This month I’ve loved being busy with events in London. I was thoroughly impressed by Ecover’s pop up Rubbish Cafe 3rd-4th May and then 12th-13th May I celebrated the Soil Association’s Organic Beauty & Wellbeing Week at The Hoxton in London where several of my favourite organic brands were attending.
I’ve also enjoyed trips to the Suffolk coast for both bank holiday weekends where the asparagus season was in full swing. A specialist delicatessen, Slate, featured a rather impressive display outside their shop front and down the road the local pizzeria had a ‘seasonal special’ with asparagus, parma ham and feta – delicious!
In the news, a ‘plastic free’ logo is launched and the UK bans wet wipes while Europe considers a widespread ban on single-use plastic.
1. The world’s first ‘plastic free’ logo is launched
The environmental group, A Plastic Planet, has designed and launched the world’s first ‘plastic free’ logo. Any manufacturer will be able to use the logo to clearly signpost a plastic free product, enabling consumers to more easily avoid plastic packaging.
Teapigs and Iceland already have plans to use the logo on selected products by the end of this year. I look forward to seeing which other brands and retailers are next!
Source: Food Navigator
2. The UK bans wet wipes
As part of the government’s 25 year environmental plan, Michael Gove has recently announced a decision to ban wet wipes in the UK. It comes after thousands of wet wipes are found on beaches and rivers by clean up groups including Thames21.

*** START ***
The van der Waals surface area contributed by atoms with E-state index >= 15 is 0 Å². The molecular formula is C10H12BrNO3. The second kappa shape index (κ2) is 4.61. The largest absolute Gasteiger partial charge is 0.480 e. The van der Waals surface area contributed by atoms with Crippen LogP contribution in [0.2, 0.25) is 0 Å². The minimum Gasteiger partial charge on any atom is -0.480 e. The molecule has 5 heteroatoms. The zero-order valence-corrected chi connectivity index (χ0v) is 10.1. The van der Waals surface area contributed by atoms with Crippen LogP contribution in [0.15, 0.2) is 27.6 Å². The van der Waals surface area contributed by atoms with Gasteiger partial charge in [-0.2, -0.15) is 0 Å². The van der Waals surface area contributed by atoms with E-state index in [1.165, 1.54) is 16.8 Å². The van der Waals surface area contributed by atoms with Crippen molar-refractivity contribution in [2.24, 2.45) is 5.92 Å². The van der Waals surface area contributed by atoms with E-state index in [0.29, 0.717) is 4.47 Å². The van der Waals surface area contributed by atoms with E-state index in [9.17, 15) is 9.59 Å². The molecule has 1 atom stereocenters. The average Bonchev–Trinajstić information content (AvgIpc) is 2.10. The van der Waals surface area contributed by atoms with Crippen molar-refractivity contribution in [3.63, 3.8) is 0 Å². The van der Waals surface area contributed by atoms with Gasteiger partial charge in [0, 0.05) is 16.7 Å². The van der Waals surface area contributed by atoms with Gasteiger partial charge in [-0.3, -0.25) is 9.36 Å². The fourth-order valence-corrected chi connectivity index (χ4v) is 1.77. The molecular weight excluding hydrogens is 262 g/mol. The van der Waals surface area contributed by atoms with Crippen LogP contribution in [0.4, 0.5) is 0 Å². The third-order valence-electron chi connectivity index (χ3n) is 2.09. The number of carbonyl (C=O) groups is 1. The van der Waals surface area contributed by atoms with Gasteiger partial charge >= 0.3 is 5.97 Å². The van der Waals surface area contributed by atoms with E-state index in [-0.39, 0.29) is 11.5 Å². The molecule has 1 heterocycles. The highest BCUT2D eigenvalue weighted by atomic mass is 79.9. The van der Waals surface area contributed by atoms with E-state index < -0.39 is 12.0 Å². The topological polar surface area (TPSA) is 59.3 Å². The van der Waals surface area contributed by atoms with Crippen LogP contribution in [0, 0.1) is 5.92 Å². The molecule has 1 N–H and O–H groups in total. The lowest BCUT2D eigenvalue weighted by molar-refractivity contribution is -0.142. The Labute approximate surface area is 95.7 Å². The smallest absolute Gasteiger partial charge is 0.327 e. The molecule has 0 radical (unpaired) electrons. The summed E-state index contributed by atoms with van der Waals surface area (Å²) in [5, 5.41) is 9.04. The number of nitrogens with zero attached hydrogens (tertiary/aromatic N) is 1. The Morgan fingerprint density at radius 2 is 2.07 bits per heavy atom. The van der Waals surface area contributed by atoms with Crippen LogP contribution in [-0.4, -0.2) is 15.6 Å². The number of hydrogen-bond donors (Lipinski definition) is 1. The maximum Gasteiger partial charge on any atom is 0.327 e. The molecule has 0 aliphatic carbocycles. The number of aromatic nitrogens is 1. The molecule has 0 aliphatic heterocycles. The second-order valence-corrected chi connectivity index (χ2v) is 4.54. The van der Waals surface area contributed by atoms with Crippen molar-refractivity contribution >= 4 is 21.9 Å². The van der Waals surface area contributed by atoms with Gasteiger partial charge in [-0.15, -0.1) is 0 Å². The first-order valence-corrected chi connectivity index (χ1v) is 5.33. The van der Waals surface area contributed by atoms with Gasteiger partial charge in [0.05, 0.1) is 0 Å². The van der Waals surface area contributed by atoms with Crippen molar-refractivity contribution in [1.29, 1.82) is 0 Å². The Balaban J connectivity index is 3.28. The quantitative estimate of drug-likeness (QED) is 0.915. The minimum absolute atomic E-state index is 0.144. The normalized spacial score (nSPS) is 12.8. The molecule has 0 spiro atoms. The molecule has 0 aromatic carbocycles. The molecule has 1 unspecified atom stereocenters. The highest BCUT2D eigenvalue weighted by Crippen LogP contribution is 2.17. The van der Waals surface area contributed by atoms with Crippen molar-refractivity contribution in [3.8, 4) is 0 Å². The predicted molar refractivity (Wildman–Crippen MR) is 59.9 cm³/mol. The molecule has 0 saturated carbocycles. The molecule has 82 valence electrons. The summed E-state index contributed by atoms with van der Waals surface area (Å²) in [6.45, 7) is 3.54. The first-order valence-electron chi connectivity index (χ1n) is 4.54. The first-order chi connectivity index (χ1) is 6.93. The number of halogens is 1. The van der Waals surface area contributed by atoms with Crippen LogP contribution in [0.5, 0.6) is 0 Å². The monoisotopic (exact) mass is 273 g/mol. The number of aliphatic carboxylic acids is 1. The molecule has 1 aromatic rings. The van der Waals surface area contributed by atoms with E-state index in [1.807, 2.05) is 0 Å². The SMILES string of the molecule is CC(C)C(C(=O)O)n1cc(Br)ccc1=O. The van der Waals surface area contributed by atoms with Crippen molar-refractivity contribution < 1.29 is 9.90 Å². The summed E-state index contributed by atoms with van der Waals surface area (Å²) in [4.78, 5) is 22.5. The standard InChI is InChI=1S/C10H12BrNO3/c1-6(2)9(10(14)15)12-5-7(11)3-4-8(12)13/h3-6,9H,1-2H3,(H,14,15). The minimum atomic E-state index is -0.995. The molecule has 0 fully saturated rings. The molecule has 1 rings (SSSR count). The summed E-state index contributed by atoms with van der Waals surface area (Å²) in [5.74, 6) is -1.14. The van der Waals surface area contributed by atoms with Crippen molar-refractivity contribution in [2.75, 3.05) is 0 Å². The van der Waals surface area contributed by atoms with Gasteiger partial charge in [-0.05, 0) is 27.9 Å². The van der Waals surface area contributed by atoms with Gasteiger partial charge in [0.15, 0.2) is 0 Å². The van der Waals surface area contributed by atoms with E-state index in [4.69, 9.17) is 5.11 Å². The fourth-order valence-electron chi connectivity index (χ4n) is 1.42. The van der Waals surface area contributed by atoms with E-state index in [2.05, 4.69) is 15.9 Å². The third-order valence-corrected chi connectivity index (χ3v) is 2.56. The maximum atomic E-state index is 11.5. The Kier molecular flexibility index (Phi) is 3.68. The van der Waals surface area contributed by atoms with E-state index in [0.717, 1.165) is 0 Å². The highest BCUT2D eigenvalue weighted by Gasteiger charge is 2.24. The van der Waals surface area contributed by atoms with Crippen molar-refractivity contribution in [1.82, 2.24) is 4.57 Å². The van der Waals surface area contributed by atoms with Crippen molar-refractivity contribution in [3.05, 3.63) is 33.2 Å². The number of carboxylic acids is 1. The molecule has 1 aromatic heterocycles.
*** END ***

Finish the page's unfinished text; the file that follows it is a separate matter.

Many consumers are unaware that these wipes are made of polyester and therefore non-biodegradable. In fact, because of their plastic content, they break down into microplastics with deadly consequences for marine life which easily ingest them.
Source: The Independent
3. Europe considers a ban on single-use plastic items
The European Commission is proposing a ban of 10 single use plastic items that make up 10% of all the waste found on European beaches. The list includes: cutlery, straws, cotton buds, plates and stirrers.
The proposal will need approval by all EU member states and is unlikely to come into force for 3-4 years but if it does happen then it’ll be one of the biggest steps taken towards tackling plastic pollution – fingers crossed!!